By Dennis R. Horrigan
I think we would all agree that the political debate on health care reform lacks the key characteristic of simplicity. Policy and reform provisions need to be designed so we understand how they impact not only our families but our neighbors. The current reform package is loaded with fine print and is anything but simple. We need a set of overarching principles to guide us.
There are two principles that I believe are foundational to shaping national health care policy.
First is the principle of the “common good,” namely a reform policy that is beneficial for all members of our community.
This principle suggests that we need to focus our reform efforts on universal coverage and a common standardized set of essential benefits that provide coverage for prevention, early detection and treatment, and services to prevent long-term disability.
How will we know if the reform package is good? We will know the answer when we can say that “we’re all covered” and we have the security needed and realization that whatever services we need in the future will be there for us. State waivers to bypass essential health benefits will only provide short-term relief from premium costs that will eventually have to be reconciled.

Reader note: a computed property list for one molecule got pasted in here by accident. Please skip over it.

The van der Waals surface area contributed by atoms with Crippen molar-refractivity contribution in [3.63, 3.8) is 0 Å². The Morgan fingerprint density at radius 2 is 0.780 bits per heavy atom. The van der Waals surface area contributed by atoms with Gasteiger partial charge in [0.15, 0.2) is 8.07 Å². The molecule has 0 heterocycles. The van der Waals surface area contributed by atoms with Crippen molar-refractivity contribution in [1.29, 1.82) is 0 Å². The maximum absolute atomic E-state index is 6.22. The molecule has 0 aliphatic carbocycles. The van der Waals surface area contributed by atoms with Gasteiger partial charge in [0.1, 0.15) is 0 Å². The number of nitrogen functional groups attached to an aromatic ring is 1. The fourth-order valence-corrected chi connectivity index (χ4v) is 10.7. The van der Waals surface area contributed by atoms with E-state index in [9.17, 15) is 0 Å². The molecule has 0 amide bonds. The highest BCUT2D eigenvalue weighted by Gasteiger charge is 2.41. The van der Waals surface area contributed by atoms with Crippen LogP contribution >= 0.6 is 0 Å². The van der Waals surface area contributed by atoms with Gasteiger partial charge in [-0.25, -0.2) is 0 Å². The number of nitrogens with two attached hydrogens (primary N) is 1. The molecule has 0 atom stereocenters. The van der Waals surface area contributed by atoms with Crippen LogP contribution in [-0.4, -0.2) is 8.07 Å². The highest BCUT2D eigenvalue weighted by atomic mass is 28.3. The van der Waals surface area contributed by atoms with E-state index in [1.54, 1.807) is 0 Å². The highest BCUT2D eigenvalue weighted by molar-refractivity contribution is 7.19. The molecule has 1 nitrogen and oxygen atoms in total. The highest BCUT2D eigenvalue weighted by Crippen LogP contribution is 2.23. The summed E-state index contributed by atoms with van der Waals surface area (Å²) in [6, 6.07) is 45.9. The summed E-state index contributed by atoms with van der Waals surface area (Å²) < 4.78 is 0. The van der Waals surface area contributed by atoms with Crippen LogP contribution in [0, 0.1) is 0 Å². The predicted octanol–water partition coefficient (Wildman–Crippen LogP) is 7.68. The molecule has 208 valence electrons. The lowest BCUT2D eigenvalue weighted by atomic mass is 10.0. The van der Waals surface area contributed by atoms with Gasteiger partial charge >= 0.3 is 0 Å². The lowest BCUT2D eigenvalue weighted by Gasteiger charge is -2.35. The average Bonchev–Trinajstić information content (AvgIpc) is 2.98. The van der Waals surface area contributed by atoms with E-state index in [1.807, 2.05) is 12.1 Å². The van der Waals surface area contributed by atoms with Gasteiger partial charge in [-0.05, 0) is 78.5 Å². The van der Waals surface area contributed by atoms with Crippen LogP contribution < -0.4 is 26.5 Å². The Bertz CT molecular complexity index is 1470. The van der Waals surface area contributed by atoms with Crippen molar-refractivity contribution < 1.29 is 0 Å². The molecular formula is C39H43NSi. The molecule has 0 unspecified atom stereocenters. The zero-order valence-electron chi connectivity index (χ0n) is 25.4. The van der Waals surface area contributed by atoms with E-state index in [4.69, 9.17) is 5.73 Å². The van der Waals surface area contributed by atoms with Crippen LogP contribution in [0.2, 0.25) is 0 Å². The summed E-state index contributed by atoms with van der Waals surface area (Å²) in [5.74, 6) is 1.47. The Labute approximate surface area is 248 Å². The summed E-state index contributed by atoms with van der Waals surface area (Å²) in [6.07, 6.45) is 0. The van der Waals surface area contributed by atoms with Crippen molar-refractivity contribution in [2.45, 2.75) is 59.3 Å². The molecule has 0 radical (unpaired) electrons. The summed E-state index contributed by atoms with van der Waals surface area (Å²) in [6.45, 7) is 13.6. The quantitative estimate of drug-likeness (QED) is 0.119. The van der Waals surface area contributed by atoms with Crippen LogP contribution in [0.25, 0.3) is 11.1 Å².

The second principle that needs to guide health care reform is “solidarity.” Solidarity connotes unity and the spirit that “we are all in this together.”
We live in interdependent relationships with our local, state and national neighbors. Health and well-being are foundational to growth and sustainability. Many factors and circumstances impact our health status that are outside our control.
Inherited medical conditions and exposure to harmful environmental factors play a significant role in our health care status and associated burden of illness.
The principle of solidarity leads to the question of what kind of coverage we choose and the weight of the premium cost.
If our crystal balls and astrologists cannot predict what health care services we will need in the future, then our health care policy needs to be designed to protect our families and neighbors for whatever lies ahead.
If we value solidarity we need to focus on universal coverage and community rating requiring everyone to participate at the same price to all persons regardless of age and health status. Community-rated insurance aligns with the principle that we are all in this together and we all pay the same premium.
Any health care reform that leaves populations without essential coverage is inherently flawed and will not be long-lived. Community-rated insurance is also a stimulus to communities to form partnerships to improve the health of communities.
We are all in this together and I sure hope that our health care policies are not designed around “every man for himself.”
Dennis R. Horrigan is former president and CEO of Catholic Medical Partners and currently a health care consultant.